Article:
Foreclosure mystery: Why can't conservative Utahns afford their mortgage?
Utah missed the big property run-ups in California and elsewhere, but it's No. 5 in foreclosures, according to a new RealtyTrac study.
What is it about Utahns?
During the housing bubble, they led the nation in bankruptcies. Now that the bubble is bust, they're among the top states in foreclosures. A RealtyTrac report released Thursday showed they had the fifth-highest foreclosure rate among the states, with 1 in 231 homes receiving a foreclosure notice in January. That's nearly double the national rate and not far from No. 4 Florida's rate of 1 in 187.
The US foreclosure rate actually fell 10 percent from December's level – and Utah was down nearly 12 percent – but RealtyTrac suggested they could surge again in coming months if last year's pattern holds true.
It's relatively straightforward why the housing bubble walloped Florida and the other Big Four foreclosure states (Nevada, Arizona, and California). Home prices there more than doubled since 2000 and people who stretched to buy those homes were pummeled when real estate values plummeted.
But Utah homes rose only half that much during the decade. What's going on in Utah?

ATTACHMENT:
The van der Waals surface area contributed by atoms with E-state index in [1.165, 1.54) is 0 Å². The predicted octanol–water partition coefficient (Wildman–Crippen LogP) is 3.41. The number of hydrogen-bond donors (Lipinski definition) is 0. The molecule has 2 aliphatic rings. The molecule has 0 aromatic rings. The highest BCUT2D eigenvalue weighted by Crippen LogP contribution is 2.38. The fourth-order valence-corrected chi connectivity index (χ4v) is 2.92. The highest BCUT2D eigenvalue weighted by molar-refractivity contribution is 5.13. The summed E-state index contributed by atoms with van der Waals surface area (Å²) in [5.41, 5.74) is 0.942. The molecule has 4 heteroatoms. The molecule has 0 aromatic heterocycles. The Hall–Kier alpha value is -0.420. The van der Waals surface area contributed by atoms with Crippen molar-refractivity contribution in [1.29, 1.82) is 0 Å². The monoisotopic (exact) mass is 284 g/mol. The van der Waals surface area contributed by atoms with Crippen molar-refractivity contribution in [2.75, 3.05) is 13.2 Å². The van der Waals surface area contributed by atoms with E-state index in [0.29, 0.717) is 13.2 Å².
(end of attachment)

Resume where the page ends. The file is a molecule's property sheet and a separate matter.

"It's a lot of younger people who spent way, way beyond their means, absurd amounts of money trying to keep up with their folks," says one Utah resident who helps counsel financially troubled families at his church. They're "cool, nice, wonderful people, but an awful lot of them don't know how to spend money very wisely."
In mid-decade, when Utah was tops in bankruptcies, various commentators pinned the blame on Mormon religious and cultural practices, such as tithing, creating large families, buying homes at a young age, and as one critic put it: "the pressure in Mormonism to be, or at least appear, financially successful as proof the Lord is blessing them."
Indeed, Mormons in 2004 had a bankruptcy rate that was approaching twice that of the national average. But a 2007 study by two Harvard Law School graduates found that rates among non-Mormons in Utah were even higher, suggesting that religion, if anything, was restraining bankruptcies.
So what's causing it? The Harvard researchers suggested it might have to do with low wages and high medical costs. Another research project pointed out that two-thirds of bankruptcy filers in Utah had at least one dependent child, twice the national average.
"Due to the large size of Utah families, it would invariably place Utah among the top 15 states in bankruptcy filings," writes Jerry Basford, professor of personal finance at the University of Utah, in an e-mail.
Last year, a study by two Brigham Young researchers attributed a big part of the problem to garnishment laws. Because Utah makes it easy for lenders to garnish the wages of borrowers who don't pay up, people are more likely to file for bankruptcy to avoid companies automatically taking part of their paychecks, the researchers said. The study also pointed to the high number for repeat filers for bankruptcy and the effect of having a large proportion of young, middle-class people earning $30,000 to $60,000 a year as reasons for Utah's bankruptcy surge.
Having lots of young people in your population is a good thing for an economy unless, for whatever reason, they decide to buy homes they can't really afford.